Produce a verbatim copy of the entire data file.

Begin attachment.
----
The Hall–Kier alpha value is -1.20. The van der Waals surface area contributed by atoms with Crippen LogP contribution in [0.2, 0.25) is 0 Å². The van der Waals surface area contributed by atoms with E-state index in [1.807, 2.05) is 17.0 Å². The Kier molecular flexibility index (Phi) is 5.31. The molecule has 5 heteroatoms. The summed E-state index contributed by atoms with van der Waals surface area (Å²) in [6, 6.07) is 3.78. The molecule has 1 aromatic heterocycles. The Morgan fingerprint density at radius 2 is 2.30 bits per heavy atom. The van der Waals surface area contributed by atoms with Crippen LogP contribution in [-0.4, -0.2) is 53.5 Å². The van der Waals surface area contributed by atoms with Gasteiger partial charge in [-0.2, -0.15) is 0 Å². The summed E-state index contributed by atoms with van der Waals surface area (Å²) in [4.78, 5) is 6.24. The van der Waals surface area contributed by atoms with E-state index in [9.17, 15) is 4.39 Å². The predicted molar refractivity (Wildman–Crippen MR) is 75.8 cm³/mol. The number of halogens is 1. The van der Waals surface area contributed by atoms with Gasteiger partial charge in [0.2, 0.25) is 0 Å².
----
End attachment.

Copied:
The Hall–Kier alpha value is -1.20. The van der Waals surface area contributed by atoms with Crippen LogP contribution in [0.2, 0.25) is 0 Å². The van der Waals surface area contributed by atoms with E-state index in [1.807, 2.05) is 17.0 Å². The Kier molecular flexibility index (Phi) is 5.31. The molecule has 5 heteroatoms. The summed E-state index contributed by atoms with van der Waals surface area (Å²) in [6, 6.07) is 3.78. The molecule has 1 aromatic heterocycles. The Morgan fingerprint density at radius 2 is 2.30 bits per heavy atom. The van der Waals surface area contributed by atoms with Crippen LogP contribution in [-0.4, -0.2) is 53.5 Å². The van der Waals surface area contributed by atoms with Gasteiger partial charge in [-0.2, -0.15) is 0 Å². The summed E-state index contributed by atoms with van der Waals surface area (Å²) in [4.78, 5) is 6.24. The van der Waals surface area contributed by atoms with E-state index in [9.17, 15) is 4.39 Å². The predicted molar refractivity (Wildman–Crippen MR) is 75.8 cm³/mol. The number of halogens is 1. The van der Waals surface area contributed by atoms with Gasteiger partial charge in [0.2, 0.25) is 0 Å².